Have you ever been with a group of friends or family members who have reminisced about one particular event shared by each of you? The event was the same, but individual perceptions differ. Why is this so?
Constructivist theories and creativity in counseling (CIC) are grouped together here because both areas consider a person’s individual perception when looking at life circumstances. The role of a constructivist counselor or a counselor using creativity in counseling is one of facilitator, working side by side with a client to focus not on the past but on how a problem looks in the present and how it might look once a problem is solved.
In each of these approaches to counseling, clients are viewed as the experts on their own lives with the capacity and resilience to create solutions to their own problems. One does not have to be a talented painter, singer, or dancer to be creative, but these creative methods can be used to help a client define and communicate problematic issues. There are numerous ways to nurture creativity in ourselves and our clients.
How do we connect with our creative selves and help our clients do the same? Be open to the value of creativity, have fun exploring new ideas, develop your curiosity, practice shifting your perspective, etc. You will grow as a counselor and be pleasantly surprised at the results.
· Identify theorists, timeframes, and major constructs of individual theories
· Analyze techniques/interventions associated with individual theories
· Evaluate theories in relation to cases
West-Olatunji, C. A., & Rush-Ossenbeck, M. (2016). Constructivist theories: Solution-focused and narrative therapies. In D. Capuzzi & M. D. Stauffer (Eds.), Counseling and psychotherapy: Theories and interventions (6th ed., pp. 419–444). Alexandria, VA: American Counseling Association.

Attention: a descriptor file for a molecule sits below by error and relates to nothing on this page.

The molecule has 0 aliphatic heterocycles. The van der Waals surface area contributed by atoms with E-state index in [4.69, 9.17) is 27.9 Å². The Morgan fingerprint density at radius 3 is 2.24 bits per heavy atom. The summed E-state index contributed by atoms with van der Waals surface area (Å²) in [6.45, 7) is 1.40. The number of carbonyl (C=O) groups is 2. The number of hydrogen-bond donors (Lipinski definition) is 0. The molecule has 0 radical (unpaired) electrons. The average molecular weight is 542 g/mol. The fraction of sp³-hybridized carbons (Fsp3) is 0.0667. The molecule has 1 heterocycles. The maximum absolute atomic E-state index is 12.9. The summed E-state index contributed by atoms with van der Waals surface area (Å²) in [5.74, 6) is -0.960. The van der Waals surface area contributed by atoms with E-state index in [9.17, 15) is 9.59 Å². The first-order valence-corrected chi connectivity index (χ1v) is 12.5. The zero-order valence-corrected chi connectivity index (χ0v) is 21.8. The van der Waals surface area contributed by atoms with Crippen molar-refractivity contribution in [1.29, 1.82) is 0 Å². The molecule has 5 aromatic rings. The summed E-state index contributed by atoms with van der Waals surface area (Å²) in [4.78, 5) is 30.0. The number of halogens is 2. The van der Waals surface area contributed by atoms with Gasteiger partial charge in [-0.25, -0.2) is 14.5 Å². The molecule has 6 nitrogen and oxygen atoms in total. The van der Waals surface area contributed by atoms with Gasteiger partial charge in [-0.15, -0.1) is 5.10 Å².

Duffey, T., Halverstroh, S., & Trepal, H. (2016). Creative approaches in counseling and psychotherapy. In D. Capuzzi & M. D. Stauffer (Eds.), Counseling and psychotherapy: Theories and interventions (6th ed., pp. 445–468). Alexandria, VA: American Counseling Association.
Document: Psychoanalytic Case Conceptualization Example (Word document)
Document: Case Studies (Word document)
Psychotherapy.net. (Producer). (2011). Creative healing in mental health: Art & drama in assessment & therapy. [Video file]. Mill Valley, CA: Author.
Expressive Media. (2004). Art therapy has many faces. [Video file]. St. Clairsville, OH: Author.
Discussion: Constructivist Theories and Creative Approaches to Counseling: Case Conceptualization
For this Discussion, you will write a case conceptualization from the point of view of a constructivist or creative approaches counselor.
As you review this week’s Learning Resources and media files, note techniques and interventions, and consider the role of a constructivist or creative approaches counselor in planning treatment. Further, reflect on these types of therapy with respect to developing your own theoretical orientation. In what ways do you find that constructivist or creative approaches with therapy may resonate with your own point of view?
Note: These are not the full assignment directions! Be sure to read the entire Discussion assignment directions for how to prepare your initial post, what you are posting, and how to respond to your colleagues.
· Review this week’s Learning Resources and consider any language and techniques that might be used by a counselor that is specific to each theory.
· Review the Psychoanalytic Case Conceptualization Example found in this week’s Learning Resources and use this document to prepare your initial Discussion post.
· Select one of the four case studies presented in this week’s Learning Resources, and answer the following points from a constructivist or creative approach point of view. Use your Learning Resources and the notes you took on language and technique from the Learning Resources, and integrate examples from the case to support your post. Include the following:
· Presenting Problem
· Treatment Goals
· Identification and explanation of at least two techniques and interventions
· Expected Outcome
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